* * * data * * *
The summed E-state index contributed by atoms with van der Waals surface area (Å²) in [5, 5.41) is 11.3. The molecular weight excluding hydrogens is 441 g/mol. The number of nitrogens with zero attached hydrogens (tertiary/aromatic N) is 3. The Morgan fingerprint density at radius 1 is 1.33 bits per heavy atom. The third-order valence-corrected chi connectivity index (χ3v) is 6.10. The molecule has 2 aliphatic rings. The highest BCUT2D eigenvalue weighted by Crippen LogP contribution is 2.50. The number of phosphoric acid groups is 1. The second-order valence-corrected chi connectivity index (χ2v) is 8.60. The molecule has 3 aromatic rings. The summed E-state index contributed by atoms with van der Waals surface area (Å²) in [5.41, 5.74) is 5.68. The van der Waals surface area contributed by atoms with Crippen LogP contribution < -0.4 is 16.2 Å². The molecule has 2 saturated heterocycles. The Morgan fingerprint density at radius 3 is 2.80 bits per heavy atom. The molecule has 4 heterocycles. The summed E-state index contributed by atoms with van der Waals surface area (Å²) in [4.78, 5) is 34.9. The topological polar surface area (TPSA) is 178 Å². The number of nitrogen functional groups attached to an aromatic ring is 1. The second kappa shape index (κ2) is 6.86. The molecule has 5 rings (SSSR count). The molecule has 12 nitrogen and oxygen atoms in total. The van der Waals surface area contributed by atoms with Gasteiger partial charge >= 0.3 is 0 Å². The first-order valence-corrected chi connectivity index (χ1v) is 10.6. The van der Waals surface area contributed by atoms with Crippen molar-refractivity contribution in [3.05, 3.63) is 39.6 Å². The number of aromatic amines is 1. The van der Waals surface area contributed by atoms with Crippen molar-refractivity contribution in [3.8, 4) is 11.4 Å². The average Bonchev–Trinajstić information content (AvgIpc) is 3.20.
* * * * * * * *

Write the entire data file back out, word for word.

The summed E-state index contributed by atoms with van der Waals surface area (Å²) in [5, 5.41) is 11.3. The molecular weight excluding hydrogens is 441 g/mol. The number of nitrogens with zero attached hydrogens (tertiary/aromatic N) is 3. The Morgan fingerprint density at radius 1 is 1.33 bits per heavy atom. The third-order valence-corrected chi connectivity index (χ3v) is 6.10. The molecule has 2 aliphatic rings. The highest BCUT2D eigenvalue weighted by Crippen LogP contribution is 2.50. The number of phosphoric acid groups is 1. The second-order valence-corrected chi connectivity index (χ2v) is 8.60. The molecule has 3 aromatic rings. The summed E-state index contributed by atoms with van der Waals surface area (Å²) in [5.41, 5.74) is 5.68. The van der Waals surface area contributed by atoms with Crippen LogP contribution < -0.4 is 16.2 Å². The molecule has 2 saturated heterocycles. The Morgan fingerprint density at radius 3 is 2.80 bits per heavy atom. The molecule has 4 heterocycles. The summed E-state index contributed by atoms with van der Waals surface area (Å²) in [4.78, 5) is 34.9. The topological polar surface area (TPSA) is 178 Å². The number of nitrogen functional groups attached to an aromatic ring is 1. The second kappa shape index (κ2) is 6.86. The molecule has 5 rings (SSSR count). The molecule has 12 nitrogen and oxygen atoms in total. The van der Waals surface area contributed by atoms with Gasteiger partial charge >= 0.3 is 0 Å². The first-order valence-corrected chi connectivity index (χ1v) is 10.6. The van der Waals surface area contributed by atoms with Crippen molar-refractivity contribution in [3.05, 3.63) is 39.6 Å². The number of aromatic amines is 1. The van der Waals surface area contributed by atoms with Crippen molar-refractivity contribution in [3.8, 4) is 11.4 Å². The average Bonchev–Trinajstić information content (AvgIpc) is 3.20.